U.S. Whooping Cough Cases Could Be Worst in More than 50 Years

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Pertussis, more commonly known as whooping cough, is making a major comeback across the U.S., the Centers for Disease Control and Prevention (CDC) announced on Thursday. Nearly 18,000 cases have been reported nationwide to the CDC in 2012, more than twice as many as were reported at this time last year. That puts the country on track for the most cases in more than 50 years.

“We may need to go back to 1959 to to find a year with this many cases reported,” said the CDC’s Dr. Anne Schuchat in a conference call.

Some areas of the country have been hit harder than others, such as Washington state, which declared a whooping cough epidemic in April. More than 3,000 cases have been reported in the state so far, compared with 20 reported by the same time last year, said Mary Selecky, secretary of the Washington State Department of Health. “For every case that we know about, we suspect that there are many people out there who have pertussis and don’t know it,” she said.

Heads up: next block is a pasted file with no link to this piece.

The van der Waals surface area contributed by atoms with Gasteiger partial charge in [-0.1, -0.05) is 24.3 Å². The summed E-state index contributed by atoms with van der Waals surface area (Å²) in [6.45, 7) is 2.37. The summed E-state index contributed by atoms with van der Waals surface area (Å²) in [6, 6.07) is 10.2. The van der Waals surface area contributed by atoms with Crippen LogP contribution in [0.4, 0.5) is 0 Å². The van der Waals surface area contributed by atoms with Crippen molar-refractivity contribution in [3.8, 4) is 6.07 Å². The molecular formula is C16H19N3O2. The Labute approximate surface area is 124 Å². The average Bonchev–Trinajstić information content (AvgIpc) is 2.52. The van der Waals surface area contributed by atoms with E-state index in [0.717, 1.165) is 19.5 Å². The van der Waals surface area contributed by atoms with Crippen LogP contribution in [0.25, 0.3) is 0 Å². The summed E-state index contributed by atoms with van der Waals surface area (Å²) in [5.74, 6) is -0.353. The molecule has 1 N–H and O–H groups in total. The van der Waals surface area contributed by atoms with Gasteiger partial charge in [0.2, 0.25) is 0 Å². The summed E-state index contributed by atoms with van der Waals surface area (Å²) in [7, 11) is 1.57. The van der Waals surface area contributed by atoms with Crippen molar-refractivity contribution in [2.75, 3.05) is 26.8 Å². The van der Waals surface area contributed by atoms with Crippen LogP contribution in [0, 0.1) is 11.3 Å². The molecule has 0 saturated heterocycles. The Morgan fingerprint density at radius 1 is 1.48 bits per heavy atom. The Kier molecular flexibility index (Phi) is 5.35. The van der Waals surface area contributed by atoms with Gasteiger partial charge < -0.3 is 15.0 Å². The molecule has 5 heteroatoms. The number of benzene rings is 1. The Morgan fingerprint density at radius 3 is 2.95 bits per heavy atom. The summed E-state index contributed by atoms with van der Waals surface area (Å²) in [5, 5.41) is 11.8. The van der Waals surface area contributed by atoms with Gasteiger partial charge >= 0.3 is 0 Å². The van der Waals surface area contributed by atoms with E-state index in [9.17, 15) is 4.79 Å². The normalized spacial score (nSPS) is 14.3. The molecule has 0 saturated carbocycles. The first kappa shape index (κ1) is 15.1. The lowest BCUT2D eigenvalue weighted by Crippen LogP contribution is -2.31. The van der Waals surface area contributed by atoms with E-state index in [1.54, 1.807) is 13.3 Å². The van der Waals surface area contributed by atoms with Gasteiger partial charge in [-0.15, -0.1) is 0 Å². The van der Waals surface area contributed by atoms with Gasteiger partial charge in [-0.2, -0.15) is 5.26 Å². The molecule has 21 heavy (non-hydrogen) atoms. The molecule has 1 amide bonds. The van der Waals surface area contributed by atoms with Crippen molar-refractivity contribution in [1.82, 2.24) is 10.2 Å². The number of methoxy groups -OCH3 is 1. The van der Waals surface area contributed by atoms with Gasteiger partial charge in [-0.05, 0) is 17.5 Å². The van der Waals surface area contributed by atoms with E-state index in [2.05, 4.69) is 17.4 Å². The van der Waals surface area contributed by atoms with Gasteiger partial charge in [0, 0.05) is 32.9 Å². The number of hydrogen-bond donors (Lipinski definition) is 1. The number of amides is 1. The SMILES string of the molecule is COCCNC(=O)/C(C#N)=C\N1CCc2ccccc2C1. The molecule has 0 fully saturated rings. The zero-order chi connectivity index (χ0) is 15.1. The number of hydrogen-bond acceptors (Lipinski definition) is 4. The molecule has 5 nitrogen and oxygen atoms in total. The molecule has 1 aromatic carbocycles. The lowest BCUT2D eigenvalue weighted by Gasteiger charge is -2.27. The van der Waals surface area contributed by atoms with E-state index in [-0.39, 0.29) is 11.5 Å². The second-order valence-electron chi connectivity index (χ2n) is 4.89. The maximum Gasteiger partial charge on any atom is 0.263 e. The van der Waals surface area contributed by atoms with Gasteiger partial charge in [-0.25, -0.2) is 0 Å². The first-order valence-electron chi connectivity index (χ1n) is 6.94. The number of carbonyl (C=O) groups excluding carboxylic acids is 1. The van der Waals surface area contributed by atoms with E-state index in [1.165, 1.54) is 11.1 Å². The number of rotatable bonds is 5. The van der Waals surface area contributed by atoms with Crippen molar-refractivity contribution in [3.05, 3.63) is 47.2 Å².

(MORE: Whooping Cough Cases May Break Record in California)

“What’s happening in Washington state is a reflection of the larger national picture of this very difficult to control disease,” said Schuchat.

The highest rates of infection are being seen in babies less than 12 months old; half of all cases are in those under 3 months old. That’s not surprising, since these infants are too young to be vaccinated. They are protected by mothers’ vaccination in pregnancy and the vaccination of other adults and children who come into contact with them — but vaccination rates aren’t as high as they should be.